Louisville resident explores the wild frontier Former forest ranger tours 'real West'

October 31, 1993|By Ellie Baublitz | Ellie Baublitz,Contributing Writer

Gil Breeding followed his dream this fall.

He packed his pickup truck and camper, loaded his horse Amigo in a trailer, said goodbye to his wife, Janet, on Sept. 8 and left the 100-acre family farm in Louisville for a monthlong visit out West.

"I had no reservations, didn't know where I was going, just wherever something was happening," the 58-year-old former forest ranger said.

"It was the first time in my life I've had the opportunity, so I decided I wanted to go after Labor Day, when the kids were back in school and the tourists off the road."

His idea was not to travel as a tourist, but to see the "real West" by meeting farmers and cattle ranchers and sometimes joining them in their work.

"If I'd just taken the camper, I'd have been a tourist," Mr. Breeding said. "But with the horse trailer, I became a horseman and it opened a lot of doors for me.

"Ranchers invited me home with them. They figured if I brought a horse from Maryland, I must be doing something right."

His original plan was to cross the Mississippi River, then take things from there. But when he saw the rich land of Indiana and Illinois, the farmer in him had to stop and take a horseback ride to see the country.

Once across the big river, he touched parts of Missouri, Iowa, South Dakota, Wyoming, Nebraska, Kansas, Oklahoma, Colorado and Texas.

He saw things he'd never seen before and did things he'd only dreamed of doing.

In Winterset, Iowa, he visited a hardware store and talked to the owner, someone named Breeding, who may have been a distant relative.

In Nebraska, he rode Amigo across pastures that still grew original native grasses.

"The funny thing is, somebody told me not to go to Nebraska, that I wouldn't like it, but I went and enjoyed it," Mr. Breeding said.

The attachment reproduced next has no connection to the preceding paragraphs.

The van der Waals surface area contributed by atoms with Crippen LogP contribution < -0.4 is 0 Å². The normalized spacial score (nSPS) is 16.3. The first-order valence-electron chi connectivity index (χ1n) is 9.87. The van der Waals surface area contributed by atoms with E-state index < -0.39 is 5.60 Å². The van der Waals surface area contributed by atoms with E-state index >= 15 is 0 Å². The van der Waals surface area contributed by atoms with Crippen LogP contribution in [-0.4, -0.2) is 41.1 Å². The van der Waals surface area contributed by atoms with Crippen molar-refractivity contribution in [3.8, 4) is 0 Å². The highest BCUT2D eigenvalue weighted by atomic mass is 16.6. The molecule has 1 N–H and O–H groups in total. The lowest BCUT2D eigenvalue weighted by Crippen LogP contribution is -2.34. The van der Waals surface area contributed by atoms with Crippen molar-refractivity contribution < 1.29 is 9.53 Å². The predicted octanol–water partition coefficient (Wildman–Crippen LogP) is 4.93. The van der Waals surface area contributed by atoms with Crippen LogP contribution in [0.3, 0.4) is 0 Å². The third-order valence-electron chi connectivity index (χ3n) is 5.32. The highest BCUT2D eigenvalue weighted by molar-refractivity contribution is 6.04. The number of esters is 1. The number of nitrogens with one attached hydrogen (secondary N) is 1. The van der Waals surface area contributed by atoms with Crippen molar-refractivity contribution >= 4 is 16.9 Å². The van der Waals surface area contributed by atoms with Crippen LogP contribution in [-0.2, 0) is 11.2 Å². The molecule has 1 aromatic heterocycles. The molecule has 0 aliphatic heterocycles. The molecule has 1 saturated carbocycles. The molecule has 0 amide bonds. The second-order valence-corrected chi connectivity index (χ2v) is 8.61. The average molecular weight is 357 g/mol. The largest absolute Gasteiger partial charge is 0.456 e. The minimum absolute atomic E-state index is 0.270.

L He quickly learned how to meet the people he wanted to know.

"The way you meet these guys is you go to the cafe -- I don't believe any of them eat breakfast at home," he said. "They have a general store and cafe in the town and that's where they meet."

He'd visit cafes and listen to conversations to learn who was doing the things he wanted to do. Then he'd join the conversation.

Hoping to stay on ranches, Mr. Breeding took gifts for families -- ranger coloring books and pencils for children, maps to show where he lives in Maryland and copies of Susan White-Bowden's latest book, "Moonbeams Come at Dark Times," which includes a chapter about Mr. Breeding.

Besides herding cattle, driving a $400,000 state-of-the-art farm vehicle and riding Amigo, Mr. Breeding received invitations to help drive cattle and offers to buy his horse.

"Some of the older ranchers wanted to buy Amigo real bad, they liked the way he rode," Mr. Breeding said. "One guy wanted me to come back and help him drive cattle in November -- in Wyoming, where they have 10-foot-high fences made of planks so they can find them in the snow!"

A man in South Dakota was so hospitable he sent his wife to town to rent a John Wayne video for their Maryland guest.

"They had company and felt they had to do something and I appreciated it," Mr. Breeding said.

In Kansas, he saw onion fields being harvested commercially and in Texas visited the 550,000-acre J. A. Ranch, which is almost twice the size of Carroll County. He also visited commercial peanut, sugar beet and watermelon farms.

In Oklahoma, he wrangled his way into the dilapidated farm once owned by his hero, Gene Autry, and visited the Gene Autry Museum.

"Gene Autry had started a ranch, but then the war [World War II] broke out and he went off to war, the ranch was sold and he never went back," Mr. Breeding said.

One of his favorite pictures from his trip is of Amigo tied outside the stall where the famous cowboy once kept his horse.

But most of all, Mr. Breeding saw what he set out to see -- the old West, albeit mingled with the new.

An example of the new is a cattle sale, he said. Instead of the buyer looking at the cattle in person, ranchers send videos of their animals to potential buyers by satellite.

Mr. Breeding returned home Oct. 6, satisfied his dream was fulfilled.

"I got a taste of the life, I had a good time and met a lot of nice people," Mr. Breeding said. "I like the plain, simple things in life and that's what I did out there."

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